Monday, November 28, 2011

Interview With Suzi

Hello Fiber Friends!
I hope you’re enjoying your holiday season.  This installment of the “infrequent fiber blog” is a treat – an in-depth interview with our fearless SEFAA president, Suzi Gough.  The super-organized, always-calm Suzi consented to answer some probing questions about her life and work.  I think you will enjoy this peek into the world of a very talented fiber artist …
                                                     Photo of Suzi weaving in Vermont by Alison Pyott
Your name:  Suzi Gough
The General area of GA/Atlanta you live/work in:  Cochran, south of Macon and pretty much in the center of the State.
What type of fiber work do you do and how long have you been doing it?  I’ve been weaving a little over 20 years.
Do you have a general style?  No, I keep getting interested in different techniques and have yet to settle into a specialty or style.
Do you have a most favorite fiber activity?  Definitely weaving.
  Weaving from 2005 by Suzi
A really fun, enjoyable project you have worked on is … the dishtowels I’m weaving now because the warp is colorful and it’s plain weave in 8/2 cotton so it’s weaving up quickly.
A really challenging project you have worked on is…I have a big, unusual loom used to weave Harris Tweed in the Outer Hebrides in Scotland.  It’s wide and takes long (100 yd) warps, so getting the warp yarn on the loom has been challenging.  Also, it’s been a challenge to get the loom itself adjusted and working smoothly. 
Who is your audience?  I don’t generally sell my work, so I guess it’s mainly me.
Tell us about your fiber stash:  Two 8’ high x 4’ wide bookcases filled with yarn plus some more stashed around the room in various places.  Also, one fleece and lots of spinning fiber filling a couple of kitchen cabinets.
Do you collect anything besides fiber/fabric/yarn?  Huntley Palmer biscuit (cookie) tins.
Do you listen to music when you work/create?  What kind?  I don’t listen if I’m trying to think/design, but I’ll listen when I weave or am repairing/finishing up some fabric.  I listen to classical music or old country music.
What is your favorite time of day (or night) to work?  Any time!
Do you have a favorite accomplishment involving fiber?  I had a silk dress make it into the Convergence 2010 fashion show and having it look great on stage was pretty special.
 Suzi ‘s dress, photo by Drew Stauss of Departure Studio
What fiber artists inspire you?  My grandmother whose fabrics woven in the late 50’s still look fantastic today.  She had a great sense of color.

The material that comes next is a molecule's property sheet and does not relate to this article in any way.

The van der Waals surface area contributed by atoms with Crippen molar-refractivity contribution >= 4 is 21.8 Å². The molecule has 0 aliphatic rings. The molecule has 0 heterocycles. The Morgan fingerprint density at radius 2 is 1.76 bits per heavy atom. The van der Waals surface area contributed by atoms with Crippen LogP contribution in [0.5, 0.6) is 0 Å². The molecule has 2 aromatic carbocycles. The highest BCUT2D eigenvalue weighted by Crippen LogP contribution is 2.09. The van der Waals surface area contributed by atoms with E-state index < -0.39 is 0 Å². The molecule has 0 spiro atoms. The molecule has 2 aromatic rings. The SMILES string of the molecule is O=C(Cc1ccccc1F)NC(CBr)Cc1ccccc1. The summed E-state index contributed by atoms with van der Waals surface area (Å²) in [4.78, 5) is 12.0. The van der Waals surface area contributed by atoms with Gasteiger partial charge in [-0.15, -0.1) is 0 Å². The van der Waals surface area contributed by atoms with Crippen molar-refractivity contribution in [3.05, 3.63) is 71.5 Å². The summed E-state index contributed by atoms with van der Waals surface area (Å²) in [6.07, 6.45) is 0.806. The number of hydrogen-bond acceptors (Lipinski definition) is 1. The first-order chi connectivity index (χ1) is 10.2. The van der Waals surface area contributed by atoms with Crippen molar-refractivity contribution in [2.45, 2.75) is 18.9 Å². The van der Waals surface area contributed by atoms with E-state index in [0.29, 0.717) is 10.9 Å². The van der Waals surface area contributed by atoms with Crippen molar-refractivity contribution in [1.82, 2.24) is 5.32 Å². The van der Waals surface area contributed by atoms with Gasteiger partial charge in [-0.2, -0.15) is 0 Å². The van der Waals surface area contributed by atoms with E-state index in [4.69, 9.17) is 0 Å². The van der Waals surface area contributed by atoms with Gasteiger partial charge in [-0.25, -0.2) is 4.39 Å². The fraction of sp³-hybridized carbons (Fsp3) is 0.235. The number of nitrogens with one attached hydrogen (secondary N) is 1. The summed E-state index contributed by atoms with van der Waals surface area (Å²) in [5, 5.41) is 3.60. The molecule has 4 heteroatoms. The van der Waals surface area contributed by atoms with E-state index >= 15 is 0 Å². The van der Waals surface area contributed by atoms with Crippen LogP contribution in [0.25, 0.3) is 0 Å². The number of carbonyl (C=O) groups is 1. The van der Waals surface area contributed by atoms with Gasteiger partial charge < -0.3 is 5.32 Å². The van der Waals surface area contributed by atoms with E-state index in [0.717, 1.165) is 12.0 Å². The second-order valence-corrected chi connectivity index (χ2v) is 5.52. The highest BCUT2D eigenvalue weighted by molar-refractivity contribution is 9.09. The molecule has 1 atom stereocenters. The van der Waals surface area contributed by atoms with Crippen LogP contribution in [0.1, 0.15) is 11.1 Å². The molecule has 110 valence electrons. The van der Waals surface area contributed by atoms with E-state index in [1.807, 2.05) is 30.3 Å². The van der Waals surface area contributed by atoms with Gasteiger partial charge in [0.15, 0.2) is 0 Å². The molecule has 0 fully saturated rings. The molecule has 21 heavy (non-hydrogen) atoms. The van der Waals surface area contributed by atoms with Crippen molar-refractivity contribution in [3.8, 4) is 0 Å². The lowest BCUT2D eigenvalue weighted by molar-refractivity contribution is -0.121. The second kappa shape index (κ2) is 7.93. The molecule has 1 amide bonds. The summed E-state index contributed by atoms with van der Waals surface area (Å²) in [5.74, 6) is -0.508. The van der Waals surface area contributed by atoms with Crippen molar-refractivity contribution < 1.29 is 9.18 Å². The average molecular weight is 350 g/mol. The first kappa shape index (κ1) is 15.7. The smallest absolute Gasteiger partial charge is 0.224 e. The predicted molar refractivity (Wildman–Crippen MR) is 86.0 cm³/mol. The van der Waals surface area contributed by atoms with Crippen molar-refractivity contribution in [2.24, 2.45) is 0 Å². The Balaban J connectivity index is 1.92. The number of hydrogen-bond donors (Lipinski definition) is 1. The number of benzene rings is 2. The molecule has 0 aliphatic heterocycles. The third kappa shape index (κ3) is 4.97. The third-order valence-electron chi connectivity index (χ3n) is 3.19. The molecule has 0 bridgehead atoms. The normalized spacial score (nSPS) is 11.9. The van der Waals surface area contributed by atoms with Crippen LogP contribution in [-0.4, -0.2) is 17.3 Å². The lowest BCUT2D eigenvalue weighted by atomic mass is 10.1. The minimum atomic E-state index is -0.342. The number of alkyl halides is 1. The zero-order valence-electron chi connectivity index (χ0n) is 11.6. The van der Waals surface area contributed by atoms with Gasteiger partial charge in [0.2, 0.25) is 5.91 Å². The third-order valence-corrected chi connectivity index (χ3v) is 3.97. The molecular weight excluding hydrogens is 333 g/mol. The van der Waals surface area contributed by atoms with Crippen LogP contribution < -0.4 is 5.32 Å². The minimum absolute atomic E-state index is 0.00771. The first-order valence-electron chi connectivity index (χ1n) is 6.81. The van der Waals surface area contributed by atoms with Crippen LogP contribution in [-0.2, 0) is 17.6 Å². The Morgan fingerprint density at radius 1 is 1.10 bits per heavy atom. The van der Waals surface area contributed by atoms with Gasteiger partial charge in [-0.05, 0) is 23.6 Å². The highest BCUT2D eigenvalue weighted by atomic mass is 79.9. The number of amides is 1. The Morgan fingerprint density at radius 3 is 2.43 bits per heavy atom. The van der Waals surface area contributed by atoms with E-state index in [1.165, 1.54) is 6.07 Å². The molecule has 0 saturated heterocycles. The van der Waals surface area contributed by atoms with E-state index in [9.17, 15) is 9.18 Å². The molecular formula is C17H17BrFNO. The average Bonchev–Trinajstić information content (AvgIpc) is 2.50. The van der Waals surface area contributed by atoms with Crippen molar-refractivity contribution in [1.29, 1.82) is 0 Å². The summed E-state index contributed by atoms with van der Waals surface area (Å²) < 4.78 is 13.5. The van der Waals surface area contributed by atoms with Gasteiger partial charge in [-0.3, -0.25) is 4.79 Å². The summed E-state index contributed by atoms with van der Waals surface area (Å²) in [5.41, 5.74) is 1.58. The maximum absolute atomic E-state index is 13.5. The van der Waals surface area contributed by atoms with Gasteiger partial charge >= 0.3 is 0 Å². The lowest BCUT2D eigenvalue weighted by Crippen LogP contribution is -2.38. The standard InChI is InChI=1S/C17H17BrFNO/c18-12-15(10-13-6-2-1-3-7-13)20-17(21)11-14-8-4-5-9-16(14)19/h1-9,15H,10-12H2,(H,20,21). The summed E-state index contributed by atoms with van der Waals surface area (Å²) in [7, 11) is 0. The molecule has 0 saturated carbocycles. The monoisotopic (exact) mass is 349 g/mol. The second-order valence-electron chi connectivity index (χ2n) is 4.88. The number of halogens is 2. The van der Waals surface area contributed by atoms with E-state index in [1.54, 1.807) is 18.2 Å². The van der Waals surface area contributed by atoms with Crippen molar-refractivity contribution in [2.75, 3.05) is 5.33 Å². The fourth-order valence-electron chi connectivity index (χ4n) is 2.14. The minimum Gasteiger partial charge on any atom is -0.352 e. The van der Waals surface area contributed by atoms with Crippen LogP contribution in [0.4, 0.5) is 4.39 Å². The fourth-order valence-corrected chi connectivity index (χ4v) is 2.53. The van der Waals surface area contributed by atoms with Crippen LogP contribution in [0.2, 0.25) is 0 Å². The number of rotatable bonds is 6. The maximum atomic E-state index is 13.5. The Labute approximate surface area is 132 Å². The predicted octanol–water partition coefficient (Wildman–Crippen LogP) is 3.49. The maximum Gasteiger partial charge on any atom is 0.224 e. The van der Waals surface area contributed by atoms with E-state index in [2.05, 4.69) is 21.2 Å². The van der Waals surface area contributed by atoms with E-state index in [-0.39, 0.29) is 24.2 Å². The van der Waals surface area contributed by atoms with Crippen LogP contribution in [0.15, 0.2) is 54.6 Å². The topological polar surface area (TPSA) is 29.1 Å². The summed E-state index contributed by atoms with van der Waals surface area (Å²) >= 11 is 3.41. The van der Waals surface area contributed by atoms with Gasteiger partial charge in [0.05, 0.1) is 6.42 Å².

Do you have favorite shops or suppliers?  Favorite websites?  Favorite tips to share?  I have enough yarn to last a lifetime, so I don’t really shop much anymore unless I’m at Stitches South or Convergence where the vendor’s halls are too good to pass up.  I usually bring a list of what I want/need to a conference and then walk through the vendor’s hall once without buying anything to scope out who has what I’m looking for and at what price.  It’s easier to avoid being overwhelmed or going hog wild that way.
If you couldn’t touch fiber, what kind of artwork would you do?  That’s a tough one.  I can’t draw or paint.  Does gardening count?
Where do you see your work heading?  Are there any new areas of fiber you want to learn or pursue?  Mostly I’d like to spend more time weaving and to be more productive.  I’ve always said that eventually I’d like to sell enough to support my yarn habit, but I still haven’t gotten to that point.  I’d also like to have a 32- or 40-shaft computer-controlled loom some day.
What advice do you have for aspiring fiber artists?  Make time to pursue your interests, find others who have similar interests for support, inspiration, and encouragement and don’t listen when someone tells you “you can’t…”
What does SEFAA mean to you?  It’s important to me to see the fiber arts community interacting and working together and that’s what SEFAA is all about.  I probably won’t come up with an innovative weaving approach or technique and I don’t want to teach, so being involved with SEFAA is my way of giving back and supporting the fiber arts.  SEFAA has been a lot of work, but it’s been enjoyable and it’s really rewarding to see it growing up so nicely!